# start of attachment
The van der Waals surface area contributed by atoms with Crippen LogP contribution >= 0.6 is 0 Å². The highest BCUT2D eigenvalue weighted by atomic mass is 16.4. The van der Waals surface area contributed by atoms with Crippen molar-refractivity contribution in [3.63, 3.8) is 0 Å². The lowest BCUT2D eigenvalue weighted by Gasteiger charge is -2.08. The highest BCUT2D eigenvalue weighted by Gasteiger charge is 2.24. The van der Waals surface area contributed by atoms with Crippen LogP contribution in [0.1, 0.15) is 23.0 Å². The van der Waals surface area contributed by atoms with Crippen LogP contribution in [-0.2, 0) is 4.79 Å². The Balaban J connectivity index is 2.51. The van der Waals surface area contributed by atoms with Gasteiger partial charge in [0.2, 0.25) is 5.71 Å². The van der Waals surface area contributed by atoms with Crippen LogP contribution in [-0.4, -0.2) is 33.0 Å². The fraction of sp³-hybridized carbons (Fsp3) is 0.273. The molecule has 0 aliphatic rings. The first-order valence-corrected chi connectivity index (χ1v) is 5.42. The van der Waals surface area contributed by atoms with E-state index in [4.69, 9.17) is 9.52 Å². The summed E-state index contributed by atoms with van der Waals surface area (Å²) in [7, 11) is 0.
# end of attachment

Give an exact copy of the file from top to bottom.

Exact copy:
The van der Waals surface area contributed by atoms with Crippen LogP contribution >= 0.6 is 0 Å². The highest BCUT2D eigenvalue weighted by atomic mass is 16.4. The van der Waals surface area contributed by atoms with Crippen molar-refractivity contribution in [3.63, 3.8) is 0 Å². The lowest BCUT2D eigenvalue weighted by Gasteiger charge is -2.08. The highest BCUT2D eigenvalue weighted by Gasteiger charge is 2.24. The van der Waals surface area contributed by atoms with Crippen LogP contribution in [0.1, 0.15) is 23.0 Å². The van der Waals surface area contributed by atoms with Crippen LogP contribution in [-0.2, 0) is 4.79 Å². The Balaban J connectivity index is 2.51. The van der Waals surface area contributed by atoms with Gasteiger partial charge in [0.2, 0.25) is 5.71 Å². The van der Waals surface area contributed by atoms with Crippen LogP contribution in [-0.4, -0.2) is 33.0 Å². The fraction of sp³-hybridized carbons (Fsp3) is 0.273. The molecule has 0 aliphatic rings. The first-order valence-corrected chi connectivity index (χ1v) is 5.42. The van der Waals surface area contributed by atoms with E-state index in [4.69, 9.17) is 9.52 Å². The summed E-state index contributed by atoms with van der Waals surface area (Å²) in [7, 11) is 0.